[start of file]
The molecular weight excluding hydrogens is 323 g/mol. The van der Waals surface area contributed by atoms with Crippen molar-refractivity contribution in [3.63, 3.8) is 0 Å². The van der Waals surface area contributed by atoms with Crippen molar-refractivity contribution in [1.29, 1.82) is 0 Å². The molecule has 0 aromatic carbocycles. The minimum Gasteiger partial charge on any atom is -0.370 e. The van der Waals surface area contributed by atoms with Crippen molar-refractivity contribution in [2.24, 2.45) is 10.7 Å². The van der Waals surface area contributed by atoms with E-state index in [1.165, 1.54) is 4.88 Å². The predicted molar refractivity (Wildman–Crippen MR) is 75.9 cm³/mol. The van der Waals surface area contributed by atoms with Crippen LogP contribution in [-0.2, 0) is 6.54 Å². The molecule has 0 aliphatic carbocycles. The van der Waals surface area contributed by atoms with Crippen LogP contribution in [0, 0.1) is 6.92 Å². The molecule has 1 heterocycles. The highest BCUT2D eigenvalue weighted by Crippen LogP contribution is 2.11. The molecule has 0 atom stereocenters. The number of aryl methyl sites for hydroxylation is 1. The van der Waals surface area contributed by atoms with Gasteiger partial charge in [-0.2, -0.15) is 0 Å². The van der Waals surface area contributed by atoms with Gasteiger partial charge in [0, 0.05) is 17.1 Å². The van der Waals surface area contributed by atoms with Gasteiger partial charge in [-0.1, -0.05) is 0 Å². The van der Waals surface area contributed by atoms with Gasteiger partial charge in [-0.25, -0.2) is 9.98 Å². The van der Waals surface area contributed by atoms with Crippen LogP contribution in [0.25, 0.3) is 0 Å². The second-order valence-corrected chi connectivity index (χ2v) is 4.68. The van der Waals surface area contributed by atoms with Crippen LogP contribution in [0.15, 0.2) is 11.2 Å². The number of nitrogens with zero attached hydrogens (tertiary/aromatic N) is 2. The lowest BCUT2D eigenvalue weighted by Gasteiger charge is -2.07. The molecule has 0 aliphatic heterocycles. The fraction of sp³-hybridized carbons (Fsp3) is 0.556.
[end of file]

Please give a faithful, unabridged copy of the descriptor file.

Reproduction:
The molecular weight excluding hydrogens is 323 g/mol. The van der Waals surface area contributed by atoms with Crippen molar-refractivity contribution in [3.63, 3.8) is 0 Å². The van der Waals surface area contributed by atoms with Crippen molar-refractivity contribution in [1.29, 1.82) is 0 Å². The molecule has 0 aromatic carbocycles. The minimum Gasteiger partial charge on any atom is -0.370 e. The van der Waals surface area contributed by atoms with Crippen molar-refractivity contribution in [2.24, 2.45) is 10.7 Å². The van der Waals surface area contributed by atoms with E-state index in [1.165, 1.54) is 4.88 Å². The predicted molar refractivity (Wildman–Crippen MR) is 75.9 cm³/mol. The van der Waals surface area contributed by atoms with Crippen LogP contribution in [-0.2, 0) is 6.54 Å². The molecule has 0 aliphatic carbocycles. The van der Waals surface area contributed by atoms with Crippen LogP contribution in [0, 0.1) is 6.92 Å². The molecule has 1 heterocycles. The highest BCUT2D eigenvalue weighted by Crippen LogP contribution is 2.11. The molecule has 0 atom stereocenters. The number of aryl methyl sites for hydroxylation is 1. The van der Waals surface area contributed by atoms with Gasteiger partial charge in [-0.2, -0.15) is 0 Å². The van der Waals surface area contributed by atoms with Gasteiger partial charge in [0, 0.05) is 17.1 Å². The van der Waals surface area contributed by atoms with Gasteiger partial charge in [-0.1, -0.05) is 0 Å². The van der Waals surface area contributed by atoms with Gasteiger partial charge in [-0.25, -0.2) is 9.98 Å². The van der Waals surface area contributed by atoms with Crippen LogP contribution in [0.25, 0.3) is 0 Å². The second-order valence-corrected chi connectivity index (χ2v) is 4.68. The van der Waals surface area contributed by atoms with Crippen LogP contribution in [0.15, 0.2) is 11.2 Å². The number of nitrogens with zero attached hydrogens (tertiary/aromatic N) is 2. The lowest BCUT2D eigenvalue weighted by Gasteiger charge is -2.07. The molecule has 0 aliphatic heterocycles. The fraction of sp³-hybridized carbons (Fsp3) is 0.556.